Colonial records show that many of the Indian peoples of the Atlantic seaboard taught the European settlers much with regard to freedom, the dignity of the individual, democracy, representative government, and the right to participate in the settling of one's affairs (p.39).

It's ironic that, as well as being the originators of modern capitalist democracy, the Iroquois were also partly responsible for modern communism. In 1851 Lewis Henry Morgan published his book League of the Iroquois, reporting his anthropological observations of Iroquois society. Both Karl Marx and Friedrich Engels read the book, and were inspired by what they saw as an example of a Utopian socialist society. As Engels wrote to Marx, “This gentle constitution is wonderful! There can be no poor and needy...All are free and equal - including the women” (Wright, 1992, p. 276). The great majority of primal cultures are also strikingly unwar-like.[7] Lenski (1978) notes, for example, that for hunter-gatherers “the incidence of violence is strikingly low…warfare is uncommon and violence between members of the same group is infrequent” (p. 422). This was also true during the early to middle Neolithic period of history, when simple horticultural societies developed. As Lenksi notes, “there is little evidence of warfare during the early Neolithic. Graves rarely contain weapons and most communities had no walls or other defenses…Later in the Neolithic the picture and warfare became increasingly common” (pp. 148-9). The idea that “war is old as humanity” is now disputed by the majority of archaeologists and anthropologists. In The Origin of War (1995), for example, J.M.G. van der Dennen surveys over 500 primal peoples, the vast majority of whom he finds to be “highly unwar-like”, with a small proportion who have mild, low-level, or ritualized warfare. Similarly, R. Brian Ferguson (2000) has stated that “the global pattern of actual evidence indicates that war as a regular pattern is a relatively recent development in human history, emerging as our ancestors left the simple, mobile hunter-gatherer phase” (p. 160).

In other words, when we look back at history we do not see a gradual ascent to present day Western democracy, equality and (relative) non-militarism. First of all, we see an earlier time when these qualities were already present. The ancient hunter-gatherers and simple horticulturalists clearly possessed “enlightened” social characteristics which should only, according to Wilber, manifest themselves at the formal-operational level. Beck and Cowan's view that from 50,000 to 10,000 years ago - when the “red meme” was dominant - human beings were extremely self-assertive, battling with one another for status and demanding attention and respect, does not hold true. These authors appear to falling for the pernicious - and totally unjustified - myth of pre-historic cave-dwelling “savages” whose lives were a harsh and bleak struggle for survival, and who constantly fought over food and women and used any excuse to bash each other over the head with clubs. Again, there are hints of a kind of neo-colonialism at work, with a very Victorian - and very false - view of human history as a slow progression from primitive chaos and ignorance to increased enlightenment and order.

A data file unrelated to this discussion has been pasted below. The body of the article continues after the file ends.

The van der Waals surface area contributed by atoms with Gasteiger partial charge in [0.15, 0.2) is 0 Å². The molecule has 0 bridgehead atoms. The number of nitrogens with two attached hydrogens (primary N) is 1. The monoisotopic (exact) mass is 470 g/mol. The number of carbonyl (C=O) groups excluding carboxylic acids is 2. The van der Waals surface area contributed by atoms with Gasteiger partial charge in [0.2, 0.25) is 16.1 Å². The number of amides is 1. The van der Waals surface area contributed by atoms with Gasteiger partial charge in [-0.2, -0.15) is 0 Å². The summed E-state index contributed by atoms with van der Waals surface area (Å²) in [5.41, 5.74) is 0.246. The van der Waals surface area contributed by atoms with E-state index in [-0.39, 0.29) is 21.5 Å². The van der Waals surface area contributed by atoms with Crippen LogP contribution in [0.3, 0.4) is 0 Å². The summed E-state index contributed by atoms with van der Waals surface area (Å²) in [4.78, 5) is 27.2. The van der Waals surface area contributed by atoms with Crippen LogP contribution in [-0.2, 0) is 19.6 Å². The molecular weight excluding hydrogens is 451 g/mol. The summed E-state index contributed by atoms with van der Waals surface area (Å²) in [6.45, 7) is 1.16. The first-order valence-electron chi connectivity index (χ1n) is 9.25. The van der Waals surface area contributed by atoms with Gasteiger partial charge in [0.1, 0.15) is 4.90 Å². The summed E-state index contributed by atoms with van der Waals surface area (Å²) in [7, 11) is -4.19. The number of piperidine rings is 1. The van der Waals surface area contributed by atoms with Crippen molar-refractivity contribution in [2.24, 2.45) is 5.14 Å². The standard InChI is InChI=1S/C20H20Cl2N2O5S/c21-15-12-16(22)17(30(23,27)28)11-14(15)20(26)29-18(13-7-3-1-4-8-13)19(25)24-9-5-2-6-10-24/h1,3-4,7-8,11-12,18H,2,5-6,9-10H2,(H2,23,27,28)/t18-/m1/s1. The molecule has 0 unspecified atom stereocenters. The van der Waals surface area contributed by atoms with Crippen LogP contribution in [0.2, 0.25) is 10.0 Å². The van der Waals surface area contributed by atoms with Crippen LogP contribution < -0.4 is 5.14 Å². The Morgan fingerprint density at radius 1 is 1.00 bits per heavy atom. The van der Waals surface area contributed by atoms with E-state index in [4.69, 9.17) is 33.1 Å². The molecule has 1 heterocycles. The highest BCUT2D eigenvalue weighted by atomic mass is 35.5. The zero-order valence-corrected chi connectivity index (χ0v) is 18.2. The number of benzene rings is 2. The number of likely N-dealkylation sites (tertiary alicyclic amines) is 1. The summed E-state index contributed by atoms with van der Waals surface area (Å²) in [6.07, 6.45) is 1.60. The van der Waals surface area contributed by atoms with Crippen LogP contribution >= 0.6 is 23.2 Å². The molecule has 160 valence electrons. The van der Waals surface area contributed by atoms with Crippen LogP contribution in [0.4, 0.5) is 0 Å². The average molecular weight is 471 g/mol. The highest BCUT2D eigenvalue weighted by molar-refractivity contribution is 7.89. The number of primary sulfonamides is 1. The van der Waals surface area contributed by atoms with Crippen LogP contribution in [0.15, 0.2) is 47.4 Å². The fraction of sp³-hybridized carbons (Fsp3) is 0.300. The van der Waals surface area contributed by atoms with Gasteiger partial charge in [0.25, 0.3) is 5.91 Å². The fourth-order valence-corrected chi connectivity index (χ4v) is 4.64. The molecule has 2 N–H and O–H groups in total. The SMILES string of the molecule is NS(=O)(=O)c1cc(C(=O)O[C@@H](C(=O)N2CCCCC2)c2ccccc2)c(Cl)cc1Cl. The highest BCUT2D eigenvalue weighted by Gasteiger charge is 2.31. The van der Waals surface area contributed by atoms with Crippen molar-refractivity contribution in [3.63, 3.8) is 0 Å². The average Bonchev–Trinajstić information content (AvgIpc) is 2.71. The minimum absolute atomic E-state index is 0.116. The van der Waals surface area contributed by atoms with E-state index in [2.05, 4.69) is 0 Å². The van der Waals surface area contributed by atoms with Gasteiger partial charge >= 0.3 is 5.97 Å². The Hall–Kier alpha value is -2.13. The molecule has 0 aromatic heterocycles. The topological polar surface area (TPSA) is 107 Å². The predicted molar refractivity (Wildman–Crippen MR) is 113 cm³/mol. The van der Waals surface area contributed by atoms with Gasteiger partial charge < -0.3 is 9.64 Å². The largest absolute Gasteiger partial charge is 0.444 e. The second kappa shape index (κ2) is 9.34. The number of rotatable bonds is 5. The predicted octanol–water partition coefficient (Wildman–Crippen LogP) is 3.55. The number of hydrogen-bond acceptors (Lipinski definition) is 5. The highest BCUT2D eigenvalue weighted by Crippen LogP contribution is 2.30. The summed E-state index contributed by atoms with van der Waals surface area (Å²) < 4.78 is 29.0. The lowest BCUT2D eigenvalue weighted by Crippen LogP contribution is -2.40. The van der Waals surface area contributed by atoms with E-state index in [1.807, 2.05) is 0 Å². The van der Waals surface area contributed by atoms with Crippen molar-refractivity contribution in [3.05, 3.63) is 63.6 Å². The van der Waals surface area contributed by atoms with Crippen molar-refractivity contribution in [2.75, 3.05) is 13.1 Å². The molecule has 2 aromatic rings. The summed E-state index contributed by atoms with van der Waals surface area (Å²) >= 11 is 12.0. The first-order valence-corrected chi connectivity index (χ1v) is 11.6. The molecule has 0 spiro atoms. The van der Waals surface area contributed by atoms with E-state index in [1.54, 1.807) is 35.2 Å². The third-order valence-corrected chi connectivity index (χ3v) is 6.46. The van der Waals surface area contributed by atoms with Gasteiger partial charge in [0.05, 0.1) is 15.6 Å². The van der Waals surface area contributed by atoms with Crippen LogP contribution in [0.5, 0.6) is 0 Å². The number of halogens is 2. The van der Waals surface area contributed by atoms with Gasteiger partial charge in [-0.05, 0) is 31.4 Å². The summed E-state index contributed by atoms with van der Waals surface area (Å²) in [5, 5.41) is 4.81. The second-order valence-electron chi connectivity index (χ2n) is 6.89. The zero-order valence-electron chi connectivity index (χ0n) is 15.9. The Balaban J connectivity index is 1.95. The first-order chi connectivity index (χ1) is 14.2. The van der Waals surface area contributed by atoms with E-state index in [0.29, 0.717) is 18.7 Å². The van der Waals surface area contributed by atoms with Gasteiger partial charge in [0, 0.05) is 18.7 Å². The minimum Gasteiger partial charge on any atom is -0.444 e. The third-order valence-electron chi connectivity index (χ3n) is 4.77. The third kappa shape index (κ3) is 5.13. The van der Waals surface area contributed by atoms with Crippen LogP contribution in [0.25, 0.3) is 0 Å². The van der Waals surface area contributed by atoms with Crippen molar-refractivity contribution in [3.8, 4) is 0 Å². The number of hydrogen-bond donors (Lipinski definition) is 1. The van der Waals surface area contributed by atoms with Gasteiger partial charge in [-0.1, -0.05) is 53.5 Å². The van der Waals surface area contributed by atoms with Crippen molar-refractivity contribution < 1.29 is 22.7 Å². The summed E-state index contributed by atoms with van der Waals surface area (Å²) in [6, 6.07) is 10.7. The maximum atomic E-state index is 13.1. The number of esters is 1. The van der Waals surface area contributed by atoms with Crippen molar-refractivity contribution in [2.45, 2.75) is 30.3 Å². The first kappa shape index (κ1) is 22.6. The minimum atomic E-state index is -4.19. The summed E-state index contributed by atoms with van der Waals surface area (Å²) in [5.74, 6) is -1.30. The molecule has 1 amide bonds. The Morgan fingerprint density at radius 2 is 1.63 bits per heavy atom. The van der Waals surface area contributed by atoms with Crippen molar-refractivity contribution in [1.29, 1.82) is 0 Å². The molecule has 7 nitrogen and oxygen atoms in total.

After this early more “idyllic” phase, we see an apparent “Fall” into war, patriarchy and social stratification (as well as greater egocentrism). And later still – during recent centuries – we see a gradual re-emergence of these “higher” social characteristics.


To summarise, then, Wilber's view of prehistoric human beings - and the application of ontogeny to phylogeny which prompts this view - is problematic for the following reasons. Firstly, primal peoples exhibit higher spiritual characteristics, including a) an awareness of Spirit pervading the manifest world b) an awareness of the inner Spirit or atman and c) an awareness of the 'two selves', the ego and the divine self. This would paradoxically locate them at fulcrum-7, while their lack of hypthetico-deductive reasoning and magical thinking locates them – according to Wilber's model - at fulcrum-2 or 3.

Secondly, primal peoples show no sign of the egocentrism which, according to Wilber and Piaget, children at pre-operational levels exhibit. Their 'universal' empathy suggests fulcrum-7 or higher, and a post-conventional morality. They experience an intense intersubjectivity, a shared sense of being with other creatures and with the phenomenal world in general, which generates compassion and an ecological sensibility.

Thirdly, primal cultures exhibit enlightened social characteristics, such as democracy and peacefulness which, according to Wilber, should only emerge at fulcrum-5, or during the high egoic period.